The creative process from idea till design

Often people wonder how a handwoven scarf, cushion or towel is made. When I explain the process they’re amazed and surprised about the amount of time it takes to design and make something handwoven. It involves a lot of steps, no matter what I make. That’s why I start by making a mindmap.

Nature, Scandinavia, art, travel, 100 year old patterns, colorcombinations, even a scent….in all of that I find my inspiration for a design. When I design I try to look for a style that is dearing, innovative, fun and stylish with a love for traditional techniques. Making an inspirationboard is handy !

The result always has a wow-factor. People often say they recognize my style immediately. It’s colorful, stylish and looking at it makes you smile. I keep an eye on designtrends, but I don’t follow them, I don’t copy a design from others nor will I use colorcombinations because it’s trendy. And when weaving specialists say that something is not woven as it was meant to be…..well, that’s a real creative killer isn’t it ?

Research

Weaving is also about research, which material, technique will I use ? Is there a variant possible ? Will I use only regular yarns like wool, cotton or linnen ? What colors will look good ? Or will I embed leather, copper, alpaca, vicuna, videotape, ledlight into the design? Not everything works well together and sometimes an idea does not look good when woven. That’s why making a prototype is important.

Prototype

Making a prototype (or a first handwoven version) is essential for a good product and usually it’s made on a testwarp. A testcloth can have like 10 different smaller cloths in different patterns with different weft yarns, colors and materials. When the prototype is finished it’s taken of the loom and wet-finished to see how the result is. That’s when I can still make alterations in my design before the final cloth is woven.

Looking at the prototype gives me the opportunity to see which elements from which variant look the best and can be combined in the final version. Elements that will be written out are the used yarns, colorcombination, pattern, technique, design elements, how it was wet finished, do’s-and-don’ts. Sometimes the prototype is not suitable for the project I had in mind, but may be of use for a futur product or artwork. So, not everything in a creative process will be woven.

The creative process and prototyping is very time consuming. Nevertheless I will only weave 1 item. Ofcourse that item can become available in several variations, but from each product I design there is only 1. Each item is unique.

Step by step process

  1. Choose a product (cushion, scarf, towel, etc…)
  2. Think about a pattern (plain weave, twill, deflected double weave, shadow weave,….) which will be suitable for the aimed project. Not every pattern is suitable for every project. For example, you don’t want long floats in a teatowel because jewelry and fingers might catch the floats.
  3. Design the pattern in my weaving computer programme. This programme is needed to make the process of designing easier. I can easily change/switch between patterns, colors, tie-up, etc…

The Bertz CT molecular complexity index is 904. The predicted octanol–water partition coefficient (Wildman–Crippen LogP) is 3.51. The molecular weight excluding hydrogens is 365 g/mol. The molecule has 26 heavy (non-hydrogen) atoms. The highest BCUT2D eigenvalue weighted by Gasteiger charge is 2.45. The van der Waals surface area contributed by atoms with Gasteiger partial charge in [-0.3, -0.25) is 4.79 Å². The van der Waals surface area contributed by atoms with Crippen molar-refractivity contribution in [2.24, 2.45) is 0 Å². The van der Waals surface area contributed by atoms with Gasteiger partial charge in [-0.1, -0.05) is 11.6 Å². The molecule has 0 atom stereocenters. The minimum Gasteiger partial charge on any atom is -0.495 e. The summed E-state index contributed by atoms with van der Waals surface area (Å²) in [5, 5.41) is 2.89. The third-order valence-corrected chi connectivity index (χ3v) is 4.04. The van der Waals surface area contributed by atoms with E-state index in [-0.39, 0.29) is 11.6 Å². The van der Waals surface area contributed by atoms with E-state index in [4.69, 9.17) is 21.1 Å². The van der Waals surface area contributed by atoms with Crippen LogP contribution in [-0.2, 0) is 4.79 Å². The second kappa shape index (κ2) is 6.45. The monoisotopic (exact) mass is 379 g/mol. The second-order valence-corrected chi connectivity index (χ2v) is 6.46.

4. Choose yarn (wool, silk, thick, thin,….) and colors.
  5. Upload the yarn/colorchoices so the computerdesign can calculate the correct sett.
  6. Create a prototype.
  7. If all is according to my satisfaction I can start making the final warp. The computerprogramme tells me how many meters of which color/yarn I need to warp.
  8. Transfer the warp to the loom
  9. Thread the heddles according to the pattern. Here come’s the computerised pattern in. With just one click on my ipad I can see which heddle to thread in which color. The threading of the heddles determines how the pattern will look.
  10. Check the threaded heddles and make sure there are no mistakes. Correct if necessary.
  11. Thread the reed. The reed determines how soft or firm the cloth will be. This is very important. You want a nice, soft, drapy scarf. Upholstery for furniture on the other hand has to be very firm.
  12. Tie the yarn in small bundles to the front apronbeam.
  13. The process above takes me 2 days to complete.
  14. Now the actual fun begins….Let’s weave !
  15. When all the weaving is done, it’s time to take the cloth off the loom.
  16. Wet-finish the cloth according to the used yarn. For example, you don’t want your woolen scarf washed at high temperature because it will felt.
  17. Cut, sew and finish the project and sew on the leather label.
  18. With a photographer we take photos in interiors.
  19. Upload the photos to the website.
  20. Write press reports and mail them to interior design magazines.

Because of the intricate and time-consuming process I cannot produce items at the speed and price of industrial produced goods. Artisanal products, however, are not meant to replace factory goods, but to complete them. 

I’m an artisanal weaver, each item I produce is unique and I’m proud of it.

Ilse

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